Ship-breaking in Ctg |
Sea polluted under authorities' nose
Morshed Ali Khan, back from Ctg
Despite the involvement of several government departments in the process of scrapping ships, the Sitakunda ship-breaking yards in Chittagong continue to operate in the most rudimentary way polluting the coastal environment, violating workers' rights, and putting their security at risk.
Experts said 40-square-kilometres of the Bay of Bengal, along the Dhaka-Chittagong highway is under severe threat of an ecological disaster. Every year around 150 ocean-going ships, weighing between 10,000 tons and 550,000 tons each, are scrapped on the beaches of Sitakunda with bare hands, extracting up to 1.8 million tons of scrap metal annually in addition to various other items found in the ships. In the process, lethal pollutants are regularly released in the water, land and air.
The history of Sitakunda ship breaking dates back to 1965 when an ocean-going ship weighing 20,000 tons was driven ashore near Fouzdarhat by a devastating tidal bore. Unable to move the ship, the local people started to dismantle it. In the mid eighties, the trade reached its peak with nearly 70 entrepreneurs. Currently, the most influential '13 players' under the Bangladesh Ship Breakers Association (BSBA) control the 20 ship-breaking yards. According to officials, Sitakunda is the largest ship-breaking place in the world, followed by India and China. Considering the sector's environmental hazards, China is slowly winding up its ship-breaking activities. In many countries when a ship is 'written off' after its life of 25 years, it goes through intensive cleaning and detoxification process and then sunk in the deep sea to create sanctuaries for marine life.
In Sitakunda, lack of regard for the environment and safety of the workers is exposing thousands to health hazards. More alarming, there is an unofficial embargo imposed by the influential owners' syndicate on all information related to pollution and accidents in the 20 ship-breaking yards in which unconfirmed number of people suffer or die every year.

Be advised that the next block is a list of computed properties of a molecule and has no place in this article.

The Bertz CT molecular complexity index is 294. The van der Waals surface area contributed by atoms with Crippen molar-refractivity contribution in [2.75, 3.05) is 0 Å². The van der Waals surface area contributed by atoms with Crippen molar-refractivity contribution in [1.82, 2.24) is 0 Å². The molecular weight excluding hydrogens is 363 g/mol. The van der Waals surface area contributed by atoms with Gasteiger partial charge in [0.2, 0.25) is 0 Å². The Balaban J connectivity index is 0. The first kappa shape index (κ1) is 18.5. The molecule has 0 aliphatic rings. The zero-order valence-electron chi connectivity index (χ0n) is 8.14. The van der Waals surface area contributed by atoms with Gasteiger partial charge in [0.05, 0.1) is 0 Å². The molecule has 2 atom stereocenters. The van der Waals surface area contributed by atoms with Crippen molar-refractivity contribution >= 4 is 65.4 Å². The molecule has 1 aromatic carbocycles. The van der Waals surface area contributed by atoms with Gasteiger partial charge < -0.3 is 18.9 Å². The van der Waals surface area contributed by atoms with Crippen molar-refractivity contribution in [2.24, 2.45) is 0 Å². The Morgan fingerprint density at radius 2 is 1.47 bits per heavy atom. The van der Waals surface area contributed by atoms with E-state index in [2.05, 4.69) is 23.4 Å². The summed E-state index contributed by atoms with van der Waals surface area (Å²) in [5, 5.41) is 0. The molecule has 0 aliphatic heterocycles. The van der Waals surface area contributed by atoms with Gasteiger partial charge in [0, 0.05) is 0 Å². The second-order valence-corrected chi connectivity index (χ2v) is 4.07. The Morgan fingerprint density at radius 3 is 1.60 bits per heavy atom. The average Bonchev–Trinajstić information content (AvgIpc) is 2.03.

The hazards are on the rise. All ships arriving for scrapping must be washed thoroughly for detoxification, according to maritime law. But most obsolete ships arriving in Chittagong are laden with highly toxic substances and gases. The sellers of obsolete ships take full advantage of the country's sloppy monitoring mechanism and never bother to clean or detoxify the vessels.
According to sources, it is very common to find the vessel laden with asbestos, oil sludge, lead, cadmium, arsenic, biocides and even traces of radioactive substances.
The leaders of the BSBA blame the government for failing to recognise the largest ship-breaking spot in the world as an industry. They said despite repeated appeals, the government has mysteriously remained silent over providing any support for the 'industry'.
The President of BSBA, Zafar Alam said it is not true that ship breakers are polluting the coastal line.
"There are other industries in Chittagong which are polluting the land, air and sea much more than the ship-breaking yards, why don't you talk about them?" he demanded.